How jaw-dropping are the rascally wiles of Rupert Murdoch of News Corp. (owner of this site)?

First, he cozies up to Yahoo CEO Jerry Yang like a White Knight, but gets caught up in the fact that Yahoo does not want him to have too much power.

Then, Murdoch heads on up to Redmond to play footsie with Microsoft CEO Steve Ballmer, intrigued by the possibility of offloading MySpace and getting a better trade for it.

You just know he’s going to end up with the whole thing and Yang and Ballmer will be left scratching their heads over what just happened.

But, seriously, I am not entirely clear why Microsoft is also adding this level of complexity, even if it would give it a partner to add more money and assets to the deal.

I get the addition of MySpace might be nice. And so would some investment dollars from News Corp. (NWS).

And, most of all, I see how delicious it might be for Microsoft to be able to fire Google as News Corp.’s ad partner for MySpace (a firing, I suspect, Google might actually welcome, given its public complaints about the difficulty of monetizing social networking).

But I am not sure why Microsoft won’t just man-up and fork over a few more dollars to its original offer, which would end this circus pretty quickly.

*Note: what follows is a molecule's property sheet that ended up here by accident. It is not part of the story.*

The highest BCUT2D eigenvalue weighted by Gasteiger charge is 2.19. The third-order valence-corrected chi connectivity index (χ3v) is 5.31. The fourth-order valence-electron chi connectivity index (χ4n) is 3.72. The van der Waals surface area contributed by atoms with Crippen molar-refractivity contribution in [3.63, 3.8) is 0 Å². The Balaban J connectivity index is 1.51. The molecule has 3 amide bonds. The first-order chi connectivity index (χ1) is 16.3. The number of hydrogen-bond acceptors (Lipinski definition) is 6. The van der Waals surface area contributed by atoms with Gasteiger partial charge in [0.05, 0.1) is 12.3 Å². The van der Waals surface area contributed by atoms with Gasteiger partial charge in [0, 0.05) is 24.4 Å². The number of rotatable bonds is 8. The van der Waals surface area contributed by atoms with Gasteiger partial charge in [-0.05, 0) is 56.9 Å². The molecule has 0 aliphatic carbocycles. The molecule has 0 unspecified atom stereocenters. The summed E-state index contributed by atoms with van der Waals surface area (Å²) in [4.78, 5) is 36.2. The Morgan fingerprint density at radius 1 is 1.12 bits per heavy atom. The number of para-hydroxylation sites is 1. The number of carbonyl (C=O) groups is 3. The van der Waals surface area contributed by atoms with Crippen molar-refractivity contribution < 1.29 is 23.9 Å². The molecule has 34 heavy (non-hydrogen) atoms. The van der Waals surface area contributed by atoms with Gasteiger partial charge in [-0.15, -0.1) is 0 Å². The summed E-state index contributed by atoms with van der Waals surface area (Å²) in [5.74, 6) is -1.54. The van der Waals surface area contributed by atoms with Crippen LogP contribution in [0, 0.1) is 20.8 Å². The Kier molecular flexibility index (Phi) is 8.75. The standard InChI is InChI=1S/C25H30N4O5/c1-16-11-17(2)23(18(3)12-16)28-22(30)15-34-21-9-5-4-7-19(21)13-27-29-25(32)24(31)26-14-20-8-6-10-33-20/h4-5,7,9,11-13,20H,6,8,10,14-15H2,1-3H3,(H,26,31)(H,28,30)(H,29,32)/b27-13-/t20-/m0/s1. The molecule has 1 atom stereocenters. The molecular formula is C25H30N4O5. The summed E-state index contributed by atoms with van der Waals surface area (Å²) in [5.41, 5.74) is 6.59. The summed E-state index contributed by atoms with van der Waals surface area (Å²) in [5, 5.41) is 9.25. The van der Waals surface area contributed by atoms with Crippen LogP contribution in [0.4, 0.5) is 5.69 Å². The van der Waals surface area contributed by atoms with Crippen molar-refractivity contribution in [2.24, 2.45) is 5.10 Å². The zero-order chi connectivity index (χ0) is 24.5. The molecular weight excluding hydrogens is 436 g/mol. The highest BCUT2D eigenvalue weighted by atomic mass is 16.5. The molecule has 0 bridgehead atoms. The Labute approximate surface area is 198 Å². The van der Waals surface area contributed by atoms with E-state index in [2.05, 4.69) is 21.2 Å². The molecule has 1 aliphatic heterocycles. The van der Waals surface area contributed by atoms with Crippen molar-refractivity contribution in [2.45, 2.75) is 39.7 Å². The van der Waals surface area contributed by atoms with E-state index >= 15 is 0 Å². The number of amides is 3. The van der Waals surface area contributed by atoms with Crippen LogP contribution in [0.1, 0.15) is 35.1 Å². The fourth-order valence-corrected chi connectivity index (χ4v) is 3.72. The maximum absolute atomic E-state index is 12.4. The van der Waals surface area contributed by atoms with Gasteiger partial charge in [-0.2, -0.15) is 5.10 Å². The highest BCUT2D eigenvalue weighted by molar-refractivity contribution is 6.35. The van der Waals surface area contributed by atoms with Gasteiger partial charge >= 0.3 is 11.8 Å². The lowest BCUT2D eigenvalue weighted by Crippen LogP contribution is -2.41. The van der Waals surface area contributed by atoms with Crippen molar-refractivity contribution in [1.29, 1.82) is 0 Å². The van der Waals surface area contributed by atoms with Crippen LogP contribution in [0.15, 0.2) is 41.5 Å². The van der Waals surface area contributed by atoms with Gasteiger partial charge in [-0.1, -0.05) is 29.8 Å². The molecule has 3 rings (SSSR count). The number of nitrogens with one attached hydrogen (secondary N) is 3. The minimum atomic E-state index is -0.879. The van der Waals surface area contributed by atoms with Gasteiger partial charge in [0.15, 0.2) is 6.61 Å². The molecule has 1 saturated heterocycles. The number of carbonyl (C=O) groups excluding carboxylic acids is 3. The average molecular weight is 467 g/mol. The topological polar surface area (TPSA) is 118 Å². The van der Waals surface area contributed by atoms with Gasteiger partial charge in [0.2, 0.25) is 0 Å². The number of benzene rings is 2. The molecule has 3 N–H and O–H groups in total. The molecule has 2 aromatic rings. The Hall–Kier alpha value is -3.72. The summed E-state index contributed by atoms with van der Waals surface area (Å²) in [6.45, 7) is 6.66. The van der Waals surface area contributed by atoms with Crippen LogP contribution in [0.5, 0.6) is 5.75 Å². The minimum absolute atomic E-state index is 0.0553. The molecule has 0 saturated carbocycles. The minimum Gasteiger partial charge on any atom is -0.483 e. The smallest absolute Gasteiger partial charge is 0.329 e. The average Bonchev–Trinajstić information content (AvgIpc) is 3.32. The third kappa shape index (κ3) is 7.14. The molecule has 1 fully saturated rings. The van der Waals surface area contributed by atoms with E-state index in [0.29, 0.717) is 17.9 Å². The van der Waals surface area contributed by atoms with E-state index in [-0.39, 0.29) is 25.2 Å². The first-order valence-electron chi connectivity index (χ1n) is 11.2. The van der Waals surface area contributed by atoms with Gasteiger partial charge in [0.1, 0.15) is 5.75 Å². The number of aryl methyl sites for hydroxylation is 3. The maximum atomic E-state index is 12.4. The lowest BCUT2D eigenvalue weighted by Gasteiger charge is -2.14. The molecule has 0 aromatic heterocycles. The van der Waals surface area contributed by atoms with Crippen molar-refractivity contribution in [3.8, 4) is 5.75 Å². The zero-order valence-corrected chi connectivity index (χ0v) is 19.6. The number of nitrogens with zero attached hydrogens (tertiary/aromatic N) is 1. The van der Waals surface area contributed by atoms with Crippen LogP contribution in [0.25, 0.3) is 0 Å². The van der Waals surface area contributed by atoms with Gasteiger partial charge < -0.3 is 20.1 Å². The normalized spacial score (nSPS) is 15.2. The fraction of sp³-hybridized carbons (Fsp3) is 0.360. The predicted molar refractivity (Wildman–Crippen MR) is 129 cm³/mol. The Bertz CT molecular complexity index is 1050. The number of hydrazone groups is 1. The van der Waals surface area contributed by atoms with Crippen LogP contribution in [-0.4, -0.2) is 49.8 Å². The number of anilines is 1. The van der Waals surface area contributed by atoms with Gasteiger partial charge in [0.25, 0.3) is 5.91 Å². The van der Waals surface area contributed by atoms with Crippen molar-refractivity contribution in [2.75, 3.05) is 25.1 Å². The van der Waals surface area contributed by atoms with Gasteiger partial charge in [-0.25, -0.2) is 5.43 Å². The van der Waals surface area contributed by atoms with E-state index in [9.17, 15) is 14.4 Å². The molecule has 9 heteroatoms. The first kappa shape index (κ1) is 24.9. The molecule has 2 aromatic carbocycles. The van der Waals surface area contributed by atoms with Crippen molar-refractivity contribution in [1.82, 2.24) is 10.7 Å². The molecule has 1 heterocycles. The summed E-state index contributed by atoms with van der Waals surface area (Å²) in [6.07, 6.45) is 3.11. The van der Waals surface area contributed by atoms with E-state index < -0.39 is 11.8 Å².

My guess is that the deal-making fervor has gone to its head and it cannot just be seen as giving in to Yahoo’s exertions to show it really, truly could be worth more.

Ballmer should just deliver that need from Yahoo and do the deal.

And, for good measure, he might just consult Proverbs 16:18: “Pride goes before destruction, a haughty spirit before a fall.”


Finally, for those who want to rock out on the rapture, here is singer-songwriter Jill Sobule, singing about it onstage at D5 last May:

Please see this disclosure related to me and Google.

Latest Video

View all videos »

Search »

The problem with the Billionaire Savior phase of the newspaper collapse has always been that billionaires don’t tend to like the kind of authority-questioning journalism that upsets the status quo.

— Ryan Chittum, writing in the Columbia Journalism Review about the promise of Pierre Omidyar’s new media venture with Glenn Greenwald